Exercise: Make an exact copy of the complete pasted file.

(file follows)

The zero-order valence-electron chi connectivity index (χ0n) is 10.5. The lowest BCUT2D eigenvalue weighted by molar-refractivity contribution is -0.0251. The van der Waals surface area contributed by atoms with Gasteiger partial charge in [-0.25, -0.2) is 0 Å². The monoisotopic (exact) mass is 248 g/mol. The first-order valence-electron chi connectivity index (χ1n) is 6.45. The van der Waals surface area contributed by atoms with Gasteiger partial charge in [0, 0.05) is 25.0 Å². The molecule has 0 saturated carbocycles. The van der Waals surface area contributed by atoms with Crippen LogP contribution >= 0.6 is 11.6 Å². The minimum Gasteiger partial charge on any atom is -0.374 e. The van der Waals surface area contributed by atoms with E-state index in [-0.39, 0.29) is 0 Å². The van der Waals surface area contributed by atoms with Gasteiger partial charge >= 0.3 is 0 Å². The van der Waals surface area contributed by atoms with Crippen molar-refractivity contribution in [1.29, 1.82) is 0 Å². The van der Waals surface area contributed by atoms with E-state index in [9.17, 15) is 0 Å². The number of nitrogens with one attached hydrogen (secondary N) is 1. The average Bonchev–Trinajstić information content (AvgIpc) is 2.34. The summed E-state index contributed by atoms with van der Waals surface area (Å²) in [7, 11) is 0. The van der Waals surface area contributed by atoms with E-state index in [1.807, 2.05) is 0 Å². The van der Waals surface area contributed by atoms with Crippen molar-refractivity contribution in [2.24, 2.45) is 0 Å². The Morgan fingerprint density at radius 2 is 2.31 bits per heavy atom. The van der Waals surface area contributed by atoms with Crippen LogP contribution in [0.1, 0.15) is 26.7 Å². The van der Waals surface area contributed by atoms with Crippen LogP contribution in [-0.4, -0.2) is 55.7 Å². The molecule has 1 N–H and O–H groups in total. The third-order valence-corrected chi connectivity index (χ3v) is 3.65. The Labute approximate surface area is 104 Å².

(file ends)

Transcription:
The zero-order valence-electron chi connectivity index (χ0n) is 10.5. The lowest BCUT2D eigenvalue weighted by molar-refractivity contribution is -0.0251. The van der Waals surface area contributed by atoms with Gasteiger partial charge in [-0.25, -0.2) is 0 Å². The monoisotopic (exact) mass is 248 g/mol. The first-order valence-electron chi connectivity index (χ1n) is 6.45. The van der Waals surface area contributed by atoms with Gasteiger partial charge in [0, 0.05) is 25.0 Å². The molecule has 0 saturated carbocycles. The van der Waals surface area contributed by atoms with Crippen LogP contribution >= 0.6 is 11.6 Å². The minimum Gasteiger partial charge on any atom is -0.374 e. The van der Waals surface area contributed by atoms with E-state index in [-0.39, 0.29) is 0 Å². The van der Waals surface area contributed by atoms with Gasteiger partial charge >= 0.3 is 0 Å². The van der Waals surface area contributed by atoms with Crippen molar-refractivity contribution in [1.29, 1.82) is 0 Å². The van der Waals surface area contributed by atoms with E-state index in [9.17, 15) is 0 Å². The number of nitrogens with one attached hydrogen (secondary N) is 1. The average Bonchev–Trinajstić information content (AvgIpc) is 2.34. The summed E-state index contributed by atoms with van der Waals surface area (Å²) in [7, 11) is 0. The van der Waals surface area contributed by atoms with E-state index in [1.807, 2.05) is 0 Å². The van der Waals surface area contributed by atoms with Crippen molar-refractivity contribution in [2.24, 2.45) is 0 Å². The Morgan fingerprint density at radius 2 is 2.31 bits per heavy atom. The van der Waals surface area contributed by atoms with Crippen LogP contribution in [0.1, 0.15) is 26.7 Å². The van der Waals surface area contributed by atoms with Crippen LogP contribution in [-0.4, -0.2) is 55.7 Å². The molecule has 1 N–H and O–H groups in total. The third-order valence-corrected chi connectivity index (χ3v) is 3.65. The Labute approximate surface area is 104 Å².